Inflammatory questions first – Unix or Windows for Apache?Unix. To be more precise, BSD, then Linux, then almost anything else (e.g., commercial Unixes), then Windows — if you must.The usual technical arguments and security statistics against using Windows are readily available from a number of sources, so let me give a rather different perspective: it seems Microsoft was in discussion to buy Claria, creators of Gator (one of the more annoying strains of adware that infest Windows desktops). Coincidentally, Microsoft’s beta ‘AntiSpyware’ tool recently downgraded Claria’s products from quarantine to ignore. It seems that the deal fell through, but for reasons of bad PR rather than any concern for the customer. Call me cynical if you like, but I see little reason to place my faith in a closed-source operating system when the vendor is apparently willing to compromise the security of its customers for its own business purposes. Yes, plenty of us already knew that, but this is an example even non-technical business managers can grasp. Continue reading Peter Wainwright, Pro Apache
GNU Emacs has been the editor of choice for many users for many years. Despite new operating systems, environments and applications, emacs still has a place in the toolbox for both new and old users. I talked to the authors of Learning GNU Emacs, Third Edition: Eric S Raymond, Deb Cameron, Bill Rosenblatt, Marc Loy, and Jim Elliott about the emacs religion, nervous keyboard twitches and whether emacs has a future in an increasingly IDE driven world.
Well, I guess the answer to the age-old geek question of ’emacs’ or ‘vi’ is pretty much covered with this book?Jim Elliott (JJE): We pretty much start with the assumption that people picking up the book want to know about Emacs. I had fun following the flame wars for a while a decade ago, but we’ve moved on. Some of my best friends and brightest colleagues swear by vi.Bill Rosenblatt (BR): I try not to get involved in theological arguments.Deb Cameron (DC): Like all religious questions, you can only answer that for yourself.Eric S. Raymond (ESR): Oh, I dunno. I think we sidestepped that argument rather neatly.Marc Loy (ML): I think the other authors have chimed in here, but this book “preaches to the choir.” We don’t aim to answer that religious debate. We just want to help existing converts! Of course I think emacs! but I’m a bit biased.Could you tell me how you (all) got into using emacs?ESR: I go back to Gosling Emacs circa 1982 — it was distributed with the variant of 4.1BSD (yes, that was 4.*1*) we were using on our VAX. I was ready for it, having been a LISP-head from way back. Continue reading Eric S Raymond, Deb Cameron, Bill Rosenblatt, Marc Loy, Jim Elliott, Learning GNU Emacs 3ed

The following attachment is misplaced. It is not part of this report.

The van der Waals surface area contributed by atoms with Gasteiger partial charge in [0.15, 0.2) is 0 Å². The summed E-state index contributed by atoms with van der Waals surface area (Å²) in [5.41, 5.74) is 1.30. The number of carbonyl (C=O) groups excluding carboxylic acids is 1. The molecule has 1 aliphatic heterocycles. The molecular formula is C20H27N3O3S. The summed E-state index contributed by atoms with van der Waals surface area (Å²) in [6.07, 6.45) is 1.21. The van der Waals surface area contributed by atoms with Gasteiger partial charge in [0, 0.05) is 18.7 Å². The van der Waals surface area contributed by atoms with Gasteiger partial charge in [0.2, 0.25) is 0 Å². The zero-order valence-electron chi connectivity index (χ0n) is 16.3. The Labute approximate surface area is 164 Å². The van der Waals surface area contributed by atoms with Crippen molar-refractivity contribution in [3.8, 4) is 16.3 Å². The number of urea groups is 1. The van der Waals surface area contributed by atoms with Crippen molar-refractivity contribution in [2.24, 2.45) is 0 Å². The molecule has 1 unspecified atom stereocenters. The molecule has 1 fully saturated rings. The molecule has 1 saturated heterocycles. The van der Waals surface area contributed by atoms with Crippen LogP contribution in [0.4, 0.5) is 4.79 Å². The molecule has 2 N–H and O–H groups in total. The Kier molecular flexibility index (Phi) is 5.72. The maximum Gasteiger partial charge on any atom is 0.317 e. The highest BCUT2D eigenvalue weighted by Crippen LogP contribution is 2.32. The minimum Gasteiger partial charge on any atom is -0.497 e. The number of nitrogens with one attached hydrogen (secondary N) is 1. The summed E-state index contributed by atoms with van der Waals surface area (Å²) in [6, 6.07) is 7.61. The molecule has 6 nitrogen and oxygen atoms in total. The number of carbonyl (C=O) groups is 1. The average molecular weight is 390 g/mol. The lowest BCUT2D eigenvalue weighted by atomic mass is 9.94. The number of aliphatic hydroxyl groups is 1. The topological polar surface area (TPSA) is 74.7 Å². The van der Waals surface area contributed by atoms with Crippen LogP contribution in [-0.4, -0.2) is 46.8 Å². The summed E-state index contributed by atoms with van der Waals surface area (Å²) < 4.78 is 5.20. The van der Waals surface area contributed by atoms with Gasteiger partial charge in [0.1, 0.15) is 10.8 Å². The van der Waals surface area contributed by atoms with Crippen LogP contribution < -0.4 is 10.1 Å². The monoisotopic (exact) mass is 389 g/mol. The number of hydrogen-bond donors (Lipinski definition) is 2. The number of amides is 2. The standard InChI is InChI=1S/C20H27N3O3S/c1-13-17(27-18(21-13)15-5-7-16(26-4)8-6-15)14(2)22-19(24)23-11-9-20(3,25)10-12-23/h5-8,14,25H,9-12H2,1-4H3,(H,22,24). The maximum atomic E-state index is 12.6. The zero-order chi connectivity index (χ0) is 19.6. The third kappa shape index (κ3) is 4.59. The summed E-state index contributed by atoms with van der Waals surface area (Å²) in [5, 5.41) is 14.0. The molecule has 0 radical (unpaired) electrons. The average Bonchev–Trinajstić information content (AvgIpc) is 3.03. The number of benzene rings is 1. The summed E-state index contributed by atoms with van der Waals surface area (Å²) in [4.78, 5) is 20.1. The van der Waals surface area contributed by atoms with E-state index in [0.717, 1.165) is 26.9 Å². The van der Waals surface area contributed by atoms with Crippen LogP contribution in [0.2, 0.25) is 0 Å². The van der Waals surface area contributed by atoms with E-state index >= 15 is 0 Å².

Getting the best performance today relies on deploying high performance clusters, rather than single unit supercomputers. But building clusters can be expensive, but using Linux can be both a cheaper alternative and make it easy to develop and deploy software across the cluster. I interview Joseph D Sloan, author of High Performance Linux Clusters about what makes a cluster, how Linux cluster competes with Grid and proprietary solutions and how he got into clustering technology in the first place.
Clustering with Linux is a current hot topic – can you tell me a bit about how you got into the technology?In graduate school in the 1980s I did a lot of computer intensive modeling. I can recall one simulation that required 8 days of CPU time on what was then a state-of-the art ($50K) workstation. So I’ve had a longtime interest in computer performance. In the early 1990s I shifted over to networking as my primary interest. Along the way I set up a networking laboratory. One day a student came in and asked about putting together a cluster. At that point I already had everything I needed. So I began building clusters. Continue reading Joseph D Sloan, High Performance Linux Clusters